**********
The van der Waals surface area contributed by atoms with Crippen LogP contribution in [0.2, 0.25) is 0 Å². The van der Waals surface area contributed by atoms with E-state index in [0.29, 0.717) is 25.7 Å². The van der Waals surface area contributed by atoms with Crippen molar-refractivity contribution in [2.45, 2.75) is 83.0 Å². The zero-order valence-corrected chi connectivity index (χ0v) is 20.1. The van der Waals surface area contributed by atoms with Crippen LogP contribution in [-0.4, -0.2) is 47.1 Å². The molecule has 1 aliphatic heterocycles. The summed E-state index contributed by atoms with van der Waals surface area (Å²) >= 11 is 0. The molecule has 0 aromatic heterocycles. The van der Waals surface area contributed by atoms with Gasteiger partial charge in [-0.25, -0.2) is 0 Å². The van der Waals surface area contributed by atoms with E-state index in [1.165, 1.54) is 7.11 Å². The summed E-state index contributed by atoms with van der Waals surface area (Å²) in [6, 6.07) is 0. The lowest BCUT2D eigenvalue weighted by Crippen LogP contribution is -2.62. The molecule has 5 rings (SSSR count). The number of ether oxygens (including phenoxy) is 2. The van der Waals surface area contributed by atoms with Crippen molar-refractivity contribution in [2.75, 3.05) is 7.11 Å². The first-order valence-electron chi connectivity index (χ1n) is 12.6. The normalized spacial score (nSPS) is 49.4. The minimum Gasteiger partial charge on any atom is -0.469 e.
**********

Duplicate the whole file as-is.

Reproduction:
The van der Waals surface area contributed by atoms with Crippen LogP contribution in [0.2, 0.25) is 0 Å². The van der Waals surface area contributed by atoms with E-state index in [0.29, 0.717) is 25.7 Å². The van der Waals surface area contributed by atoms with Crippen molar-refractivity contribution in [2.45, 2.75) is 83.0 Å². The zero-order valence-corrected chi connectivity index (χ0v) is 20.1. The van der Waals surface area contributed by atoms with Crippen LogP contribution in [-0.4, -0.2) is 47.1 Å². The molecule has 1 aliphatic heterocycles. The summed E-state index contributed by atoms with van der Waals surface area (Å²) >= 11 is 0. The molecule has 0 aromatic heterocycles. The van der Waals surface area contributed by atoms with Gasteiger partial charge in [-0.25, -0.2) is 0 Å². The van der Waals surface area contributed by atoms with E-state index in [1.165, 1.54) is 7.11 Å². The summed E-state index contributed by atoms with van der Waals surface area (Å²) in [6, 6.07) is 0. The lowest BCUT2D eigenvalue weighted by Crippen LogP contribution is -2.62. The molecule has 5 rings (SSSR count). The number of ether oxygens (including phenoxy) is 2. The van der Waals surface area contributed by atoms with Crippen molar-refractivity contribution in [2.75, 3.05) is 7.11 Å². The first-order valence-electron chi connectivity index (χ1n) is 12.6. The normalized spacial score (nSPS) is 49.4. The minimum Gasteiger partial charge on any atom is -0.469 e.